So, it is with great apathy that I’m offering them up in the following recipe, because I don’t understand them – are they cookies? Candy? Pick a lane! Almost as bad as the inherent uncertainty surrounding their identity formation is the fact that these cookies are made with peanut butter. I love PB, but in baked goods? Meh. I wondered how to improve the basic recipe to give them a more distinct personality. Read more

Ask the Magic Cheese Ball

Are the holidays fast approaching? Without a doubt. Will you need a delicious party appetizer recipe? Most likely. Must this recipe be fast and easy? Yes – definitely. Do you have a delicious, fast, and easy recipe on hand? Sources say “no”.

Ah, the cheese ball! I had almost forgotten about it until last week at the CU Orphan’s Thanksgiving gathering. It was a potluck affair and Chef Heather contributed several different cheese balls as appetizers. She went with the classic single fastpitch softball size. Contemporary recipes favor two-bite single balls, overdusted with spices or herbs, and usually served in  those twee amuse-bouche spoons. We’ll stick with the retro cheese ball size ‘n shape. It has a special appeal;will not be ignored. Resting in its collar of Wheat Thins, enrobed in nuts, the giant cheese orb is mysterious, knowing…magical.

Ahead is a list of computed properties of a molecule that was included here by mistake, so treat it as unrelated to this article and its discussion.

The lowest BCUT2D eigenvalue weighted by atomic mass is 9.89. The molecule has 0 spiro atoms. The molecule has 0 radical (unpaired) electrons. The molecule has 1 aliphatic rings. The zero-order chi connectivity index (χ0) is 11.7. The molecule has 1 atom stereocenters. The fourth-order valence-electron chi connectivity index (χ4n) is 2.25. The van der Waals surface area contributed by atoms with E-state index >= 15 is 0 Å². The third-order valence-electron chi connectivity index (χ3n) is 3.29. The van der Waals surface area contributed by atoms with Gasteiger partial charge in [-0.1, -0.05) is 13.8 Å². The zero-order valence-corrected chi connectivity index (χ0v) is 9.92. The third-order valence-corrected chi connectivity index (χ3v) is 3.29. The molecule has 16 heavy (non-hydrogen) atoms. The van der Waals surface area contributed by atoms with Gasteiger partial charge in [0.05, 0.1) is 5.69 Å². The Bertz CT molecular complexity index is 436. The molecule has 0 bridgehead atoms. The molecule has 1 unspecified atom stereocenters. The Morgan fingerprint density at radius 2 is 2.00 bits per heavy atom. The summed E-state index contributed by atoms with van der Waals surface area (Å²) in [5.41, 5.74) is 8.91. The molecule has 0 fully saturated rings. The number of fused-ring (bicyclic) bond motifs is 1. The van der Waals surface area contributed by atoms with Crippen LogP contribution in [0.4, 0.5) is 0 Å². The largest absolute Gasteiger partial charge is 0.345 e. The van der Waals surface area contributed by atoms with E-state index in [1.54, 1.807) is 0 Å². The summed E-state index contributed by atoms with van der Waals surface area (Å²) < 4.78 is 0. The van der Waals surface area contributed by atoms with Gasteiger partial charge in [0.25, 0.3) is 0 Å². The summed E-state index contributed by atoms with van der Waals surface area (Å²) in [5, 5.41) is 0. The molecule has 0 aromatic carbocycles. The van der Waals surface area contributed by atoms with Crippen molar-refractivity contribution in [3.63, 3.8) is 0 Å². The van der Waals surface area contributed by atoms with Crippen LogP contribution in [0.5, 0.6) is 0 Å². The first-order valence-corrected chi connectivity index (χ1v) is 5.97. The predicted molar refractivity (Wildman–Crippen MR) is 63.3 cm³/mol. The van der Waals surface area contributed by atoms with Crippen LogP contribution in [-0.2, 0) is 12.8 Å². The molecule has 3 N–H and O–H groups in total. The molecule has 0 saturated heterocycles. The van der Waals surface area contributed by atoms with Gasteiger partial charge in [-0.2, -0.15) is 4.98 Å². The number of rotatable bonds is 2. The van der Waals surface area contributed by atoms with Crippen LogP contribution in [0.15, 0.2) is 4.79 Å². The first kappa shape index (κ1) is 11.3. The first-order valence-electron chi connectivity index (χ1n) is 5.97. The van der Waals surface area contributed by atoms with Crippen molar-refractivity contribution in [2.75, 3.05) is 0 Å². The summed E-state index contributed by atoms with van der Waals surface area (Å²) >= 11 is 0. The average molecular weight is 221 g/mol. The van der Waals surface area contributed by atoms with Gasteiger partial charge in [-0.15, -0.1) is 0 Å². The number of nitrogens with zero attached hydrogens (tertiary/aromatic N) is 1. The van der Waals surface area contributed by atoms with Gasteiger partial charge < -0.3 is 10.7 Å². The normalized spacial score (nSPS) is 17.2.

The Magic Cheese Ball. Will your guests love it? Signs point to yes.

Mean Green Cheese Ball
(8-10 appetizer servings)

8 ounces cream cheese, softened
4 ounces feta cheese, crumbled
4 ounces goat cheese, crumbed
4 scallions, finely chopped
2 Tablespoons olive oil
1 Tablespoon lemon juice
1 garlic clove mashed with ½ teaspoon salt
2 teaspoons dried mint
¾ Cup shelled pistachios, finely chopped

In a large bowl, combine all the ingredients (except the pistachios). Taste and adjust seasonings. Form into a ball and chill 15 minutes. Roll in pistachios to cover; press gently to make the nuts adhere. Cover and chill until firm, about 2 hours.

 

 

 

Honest Peanut Butter

I have the best students. Not only are they engaged, enthused, and game for almost anything, they are generous – especially baking students. People who love to cook also love to share, but bakers are true givers. One of my Artisan Bread Series students made me the gift of a jar of blueberry jam that the put up over the summer. (Thanks, Benny!).

A confirmed jam freak, I had to have a peanut butter and jelly sandwich immediately. There was no bread around, so Bay English Muffins went into the toaster. Bay’s are located in the refrigerator section of the grocery and they beat Thomas’s all hollow.

Now, I’m a Jif gal, but homemade jam deserves homemade p.b. Luckily, it’s easy to make! And without added sugar and fats, it’s unabashedly peanutty.

You can make other nut butters, too, given your tastes and the state of your bank account. Almonds, cashews, hazelnuts, Brazil nuts, even pistachios, all work well. The more expensive the nut, the more sinful the buttah! Make them all! (Holiday hint: a little jar of nut butter makes a great gift).

Homemade Peanut Butter
(about 1 Cup)